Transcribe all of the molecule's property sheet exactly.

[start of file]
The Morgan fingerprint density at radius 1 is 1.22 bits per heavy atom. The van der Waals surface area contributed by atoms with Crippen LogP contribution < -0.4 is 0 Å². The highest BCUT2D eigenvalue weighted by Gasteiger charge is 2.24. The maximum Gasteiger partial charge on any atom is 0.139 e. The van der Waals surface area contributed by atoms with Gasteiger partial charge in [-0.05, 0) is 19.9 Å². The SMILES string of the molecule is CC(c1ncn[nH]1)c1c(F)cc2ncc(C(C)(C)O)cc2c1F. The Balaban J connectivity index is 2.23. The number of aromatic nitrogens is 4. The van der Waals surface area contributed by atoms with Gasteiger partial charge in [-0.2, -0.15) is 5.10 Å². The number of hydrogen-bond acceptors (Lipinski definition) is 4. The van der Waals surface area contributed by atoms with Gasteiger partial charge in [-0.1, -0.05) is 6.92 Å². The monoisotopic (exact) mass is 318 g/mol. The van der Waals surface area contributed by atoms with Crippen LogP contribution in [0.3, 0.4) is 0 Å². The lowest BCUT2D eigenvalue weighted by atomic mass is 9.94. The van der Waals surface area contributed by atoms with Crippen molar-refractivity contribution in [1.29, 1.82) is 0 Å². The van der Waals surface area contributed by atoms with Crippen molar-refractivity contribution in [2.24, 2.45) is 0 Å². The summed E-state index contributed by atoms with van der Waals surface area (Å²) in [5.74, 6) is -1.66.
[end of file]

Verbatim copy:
The Morgan fingerprint density at radius 1 is 1.22 bits per heavy atom. The van der Waals surface area contributed by atoms with Crippen LogP contribution < -0.4 is 0 Å². The highest BCUT2D eigenvalue weighted by Gasteiger charge is 2.24. The maximum Gasteiger partial charge on any atom is 0.139 e. The van der Waals surface area contributed by atoms with Gasteiger partial charge in [-0.05, 0) is 19.9 Å². The SMILES string of the molecule is CC(c1ncn[nH]1)c1c(F)cc2ncc(C(C)(C)O)cc2c1F. The Balaban J connectivity index is 2.23. The number of aromatic nitrogens is 4. The van der Waals surface area contributed by atoms with Gasteiger partial charge in [-0.2, -0.15) is 5.10 Å². The number of hydrogen-bond acceptors (Lipinski definition) is 4. The van der Waals surface area contributed by atoms with Gasteiger partial charge in [-0.1, -0.05) is 6.92 Å². The monoisotopic (exact) mass is 318 g/mol. The van der Waals surface area contributed by atoms with Crippen LogP contribution in [0.3, 0.4) is 0 Å². The lowest BCUT2D eigenvalue weighted by atomic mass is 9.94. The van der Waals surface area contributed by atoms with Crippen molar-refractivity contribution in [1.29, 1.82) is 0 Å². The van der Waals surface area contributed by atoms with Crippen molar-refractivity contribution in [2.24, 2.45) is 0 Å². The summed E-state index contributed by atoms with van der Waals surface area (Å²) in [5.74, 6) is -1.66.